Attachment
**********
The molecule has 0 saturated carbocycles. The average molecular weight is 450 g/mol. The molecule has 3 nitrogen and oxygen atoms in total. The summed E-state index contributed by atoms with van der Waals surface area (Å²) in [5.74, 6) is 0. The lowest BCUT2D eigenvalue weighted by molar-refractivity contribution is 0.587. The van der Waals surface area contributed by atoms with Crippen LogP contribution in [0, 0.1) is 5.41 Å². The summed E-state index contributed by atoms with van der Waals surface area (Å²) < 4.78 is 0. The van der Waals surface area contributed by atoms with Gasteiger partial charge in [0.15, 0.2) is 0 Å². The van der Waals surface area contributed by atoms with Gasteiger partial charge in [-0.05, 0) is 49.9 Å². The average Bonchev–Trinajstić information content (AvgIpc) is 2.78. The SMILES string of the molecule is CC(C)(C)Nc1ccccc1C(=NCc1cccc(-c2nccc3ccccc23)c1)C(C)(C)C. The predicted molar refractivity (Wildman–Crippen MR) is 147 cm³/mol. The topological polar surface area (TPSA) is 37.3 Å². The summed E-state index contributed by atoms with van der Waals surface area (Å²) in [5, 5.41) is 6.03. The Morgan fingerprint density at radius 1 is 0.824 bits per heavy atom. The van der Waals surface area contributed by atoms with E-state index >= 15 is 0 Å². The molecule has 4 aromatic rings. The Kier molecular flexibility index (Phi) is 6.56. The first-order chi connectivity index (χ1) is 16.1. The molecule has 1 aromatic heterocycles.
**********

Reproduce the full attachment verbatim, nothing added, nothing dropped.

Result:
The molecule has 0 saturated carbocycles. The average molecular weight is 450 g/mol. The molecule has 3 nitrogen and oxygen atoms in total. The summed E-state index contributed by atoms with van der Waals surface area (Å²) in [5.74, 6) is 0. The lowest BCUT2D eigenvalue weighted by molar-refractivity contribution is 0.587. The van der Waals surface area contributed by atoms with Crippen LogP contribution in [0, 0.1) is 5.41 Å². The summed E-state index contributed by atoms with van der Waals surface area (Å²) < 4.78 is 0. The van der Waals surface area contributed by atoms with Gasteiger partial charge in [0.15, 0.2) is 0 Å². The van der Waals surface area contributed by atoms with Gasteiger partial charge in [-0.05, 0) is 49.9 Å². The average Bonchev–Trinajstić information content (AvgIpc) is 2.78. The SMILES string of the molecule is CC(C)(C)Nc1ccccc1C(=NCc1cccc(-c2nccc3ccccc23)c1)C(C)(C)C. The predicted molar refractivity (Wildman–Crippen MR) is 147 cm³/mol. The topological polar surface area (TPSA) is 37.3 Å². The summed E-state index contributed by atoms with van der Waals surface area (Å²) in [5, 5.41) is 6.03. The Morgan fingerprint density at radius 1 is 0.824 bits per heavy atom. The van der Waals surface area contributed by atoms with E-state index >= 15 is 0 Å². The molecule has 4 aromatic rings. The Kier molecular flexibility index (Phi) is 6.56. The first-order chi connectivity index (χ1) is 16.1. The molecule has 1 aromatic heterocycles.